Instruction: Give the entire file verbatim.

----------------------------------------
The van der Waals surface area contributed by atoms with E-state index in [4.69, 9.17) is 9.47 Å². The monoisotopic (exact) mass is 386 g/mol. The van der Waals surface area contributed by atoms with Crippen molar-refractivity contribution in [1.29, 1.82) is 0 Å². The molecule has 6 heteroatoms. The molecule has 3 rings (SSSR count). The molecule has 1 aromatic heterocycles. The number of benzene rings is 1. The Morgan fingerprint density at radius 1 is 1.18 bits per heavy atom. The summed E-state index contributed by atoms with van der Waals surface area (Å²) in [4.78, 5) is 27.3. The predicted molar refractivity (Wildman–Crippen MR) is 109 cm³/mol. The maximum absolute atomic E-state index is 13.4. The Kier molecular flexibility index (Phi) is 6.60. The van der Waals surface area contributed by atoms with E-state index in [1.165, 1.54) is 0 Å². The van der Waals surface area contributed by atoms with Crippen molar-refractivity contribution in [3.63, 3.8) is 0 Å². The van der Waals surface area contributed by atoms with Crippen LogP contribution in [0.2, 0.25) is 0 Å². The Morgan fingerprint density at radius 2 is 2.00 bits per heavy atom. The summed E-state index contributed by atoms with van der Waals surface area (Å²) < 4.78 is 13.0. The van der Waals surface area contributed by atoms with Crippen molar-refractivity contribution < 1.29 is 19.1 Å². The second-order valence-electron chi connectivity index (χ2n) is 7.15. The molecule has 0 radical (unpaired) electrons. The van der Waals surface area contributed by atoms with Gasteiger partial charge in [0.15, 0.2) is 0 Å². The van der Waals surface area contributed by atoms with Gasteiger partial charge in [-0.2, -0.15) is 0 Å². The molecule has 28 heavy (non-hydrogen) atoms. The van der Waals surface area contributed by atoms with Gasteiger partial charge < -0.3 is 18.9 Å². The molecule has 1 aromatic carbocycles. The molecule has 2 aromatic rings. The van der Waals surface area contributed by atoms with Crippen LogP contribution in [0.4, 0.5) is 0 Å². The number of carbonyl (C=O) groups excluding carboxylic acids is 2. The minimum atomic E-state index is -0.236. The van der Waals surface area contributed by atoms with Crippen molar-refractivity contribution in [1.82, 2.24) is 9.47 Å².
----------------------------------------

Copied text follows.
The van der Waals surface area contributed by atoms with E-state index in [4.69, 9.17) is 9.47 Å². The monoisotopic (exact) mass is 386 g/mol. The van der Waals surface area contributed by atoms with Crippen molar-refractivity contribution in [1.29, 1.82) is 0 Å². The molecule has 6 heteroatoms. The molecule has 3 rings (SSSR count). The molecule has 1 aromatic heterocycles. The number of benzene rings is 1. The Morgan fingerprint density at radius 1 is 1.18 bits per heavy atom. The summed E-state index contributed by atoms with van der Waals surface area (Å²) in [4.78, 5) is 27.3. The predicted molar refractivity (Wildman–Crippen MR) is 109 cm³/mol. The maximum absolute atomic E-state index is 13.4. The Kier molecular flexibility index (Phi) is 6.60. The van der Waals surface area contributed by atoms with E-state index in [1.165, 1.54) is 0 Å². The van der Waals surface area contributed by atoms with Crippen molar-refractivity contribution in [3.63, 3.8) is 0 Å². The van der Waals surface area contributed by atoms with Crippen LogP contribution in [0.2, 0.25) is 0 Å². The Morgan fingerprint density at radius 2 is 2.00 bits per heavy atom. The summed E-state index contributed by atoms with van der Waals surface area (Å²) < 4.78 is 13.0. The van der Waals surface area contributed by atoms with Crippen molar-refractivity contribution < 1.29 is 19.1 Å². The second-order valence-electron chi connectivity index (χ2n) is 7.15. The molecule has 0 radical (unpaired) electrons. The van der Waals surface area contributed by atoms with Gasteiger partial charge in [0.15, 0.2) is 0 Å². The van der Waals surface area contributed by atoms with Gasteiger partial charge in [-0.2, -0.15) is 0 Å². The molecule has 28 heavy (non-hydrogen) atoms. The van der Waals surface area contributed by atoms with Gasteiger partial charge < -0.3 is 18.9 Å². The molecule has 1 aromatic carbocycles. The molecule has 2 aromatic rings. The van der Waals surface area contributed by atoms with Crippen LogP contribution in [0.4, 0.5) is 0 Å². The number of carbonyl (C=O) groups excluding carboxylic acids is 2. The minimum atomic E-state index is -0.236. The van der Waals surface area contributed by atoms with Crippen molar-refractivity contribution in [1.82, 2.24) is 9.47 Å².